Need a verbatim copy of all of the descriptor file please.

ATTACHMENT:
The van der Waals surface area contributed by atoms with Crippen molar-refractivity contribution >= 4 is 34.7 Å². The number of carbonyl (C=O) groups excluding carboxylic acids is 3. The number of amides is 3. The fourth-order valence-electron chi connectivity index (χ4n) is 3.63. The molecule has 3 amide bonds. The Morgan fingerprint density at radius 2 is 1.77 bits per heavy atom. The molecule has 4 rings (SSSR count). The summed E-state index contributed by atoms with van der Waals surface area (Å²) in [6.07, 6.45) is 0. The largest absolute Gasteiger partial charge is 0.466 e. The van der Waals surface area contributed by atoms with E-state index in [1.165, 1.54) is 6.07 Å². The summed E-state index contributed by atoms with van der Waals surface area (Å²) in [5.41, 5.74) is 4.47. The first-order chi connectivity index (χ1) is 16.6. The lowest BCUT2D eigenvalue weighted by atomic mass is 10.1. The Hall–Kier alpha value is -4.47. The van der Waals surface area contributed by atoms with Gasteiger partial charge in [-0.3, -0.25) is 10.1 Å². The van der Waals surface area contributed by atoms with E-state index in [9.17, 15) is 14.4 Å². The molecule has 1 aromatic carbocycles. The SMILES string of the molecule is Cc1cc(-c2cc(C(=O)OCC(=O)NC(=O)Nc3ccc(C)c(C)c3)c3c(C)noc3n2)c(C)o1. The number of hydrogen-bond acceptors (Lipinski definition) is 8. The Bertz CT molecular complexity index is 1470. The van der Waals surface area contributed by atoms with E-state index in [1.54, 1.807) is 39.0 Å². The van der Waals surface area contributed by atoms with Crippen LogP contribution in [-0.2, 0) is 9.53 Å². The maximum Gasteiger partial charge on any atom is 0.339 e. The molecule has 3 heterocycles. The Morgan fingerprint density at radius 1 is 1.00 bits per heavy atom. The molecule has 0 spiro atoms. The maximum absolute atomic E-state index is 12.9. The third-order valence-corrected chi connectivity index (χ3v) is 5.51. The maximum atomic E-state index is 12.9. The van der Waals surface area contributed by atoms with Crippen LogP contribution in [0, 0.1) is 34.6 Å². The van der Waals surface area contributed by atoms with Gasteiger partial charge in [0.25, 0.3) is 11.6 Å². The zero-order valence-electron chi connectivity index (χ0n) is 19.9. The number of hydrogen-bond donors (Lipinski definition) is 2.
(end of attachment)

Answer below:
The van der Waals surface area contributed by atoms with Crippen molar-refractivity contribution >= 4 is 34.7 Å². The number of carbonyl (C=O) groups excluding carboxylic acids is 3. The number of amides is 3. The fourth-order valence-electron chi connectivity index (χ4n) is 3.63. The molecule has 3 amide bonds. The Morgan fingerprint density at radius 2 is 1.77 bits per heavy atom. The molecule has 4 rings (SSSR count). The summed E-state index contributed by atoms with van der Waals surface area (Å²) in [6.07, 6.45) is 0. The largest absolute Gasteiger partial charge is 0.466 e. The van der Waals surface area contributed by atoms with E-state index in [1.165, 1.54) is 6.07 Å². The summed E-state index contributed by atoms with van der Waals surface area (Å²) in [5.41, 5.74) is 4.47. The first-order chi connectivity index (χ1) is 16.6. The lowest BCUT2D eigenvalue weighted by atomic mass is 10.1. The Hall–Kier alpha value is -4.47. The van der Waals surface area contributed by atoms with Gasteiger partial charge in [-0.3, -0.25) is 10.1 Å². The van der Waals surface area contributed by atoms with E-state index in [9.17, 15) is 14.4 Å². The molecule has 1 aromatic carbocycles. The SMILES string of the molecule is Cc1cc(-c2cc(C(=O)OCC(=O)NC(=O)Nc3ccc(C)c(C)c3)c3c(C)noc3n2)c(C)o1. The number of hydrogen-bond acceptors (Lipinski definition) is 8. The Bertz CT molecular complexity index is 1470. The van der Waals surface area contributed by atoms with E-state index in [1.54, 1.807) is 39.0 Å². The van der Waals surface area contributed by atoms with Crippen LogP contribution in [-0.2, 0) is 9.53 Å². The maximum Gasteiger partial charge on any atom is 0.339 e. The molecule has 3 heterocycles. The Morgan fingerprint density at radius 1 is 1.00 bits per heavy atom. The molecule has 0 spiro atoms. The maximum absolute atomic E-state index is 12.9. The third-order valence-corrected chi connectivity index (χ3v) is 5.51. The maximum atomic E-state index is 12.9. The van der Waals surface area contributed by atoms with Crippen LogP contribution in [0, 0.1) is 34.6 Å². The van der Waals surface area contributed by atoms with Gasteiger partial charge in [0.25, 0.3) is 11.6 Å². The zero-order valence-electron chi connectivity index (χ0n) is 19.9. The number of hydrogen-bond donors (Lipinski definition) is 2.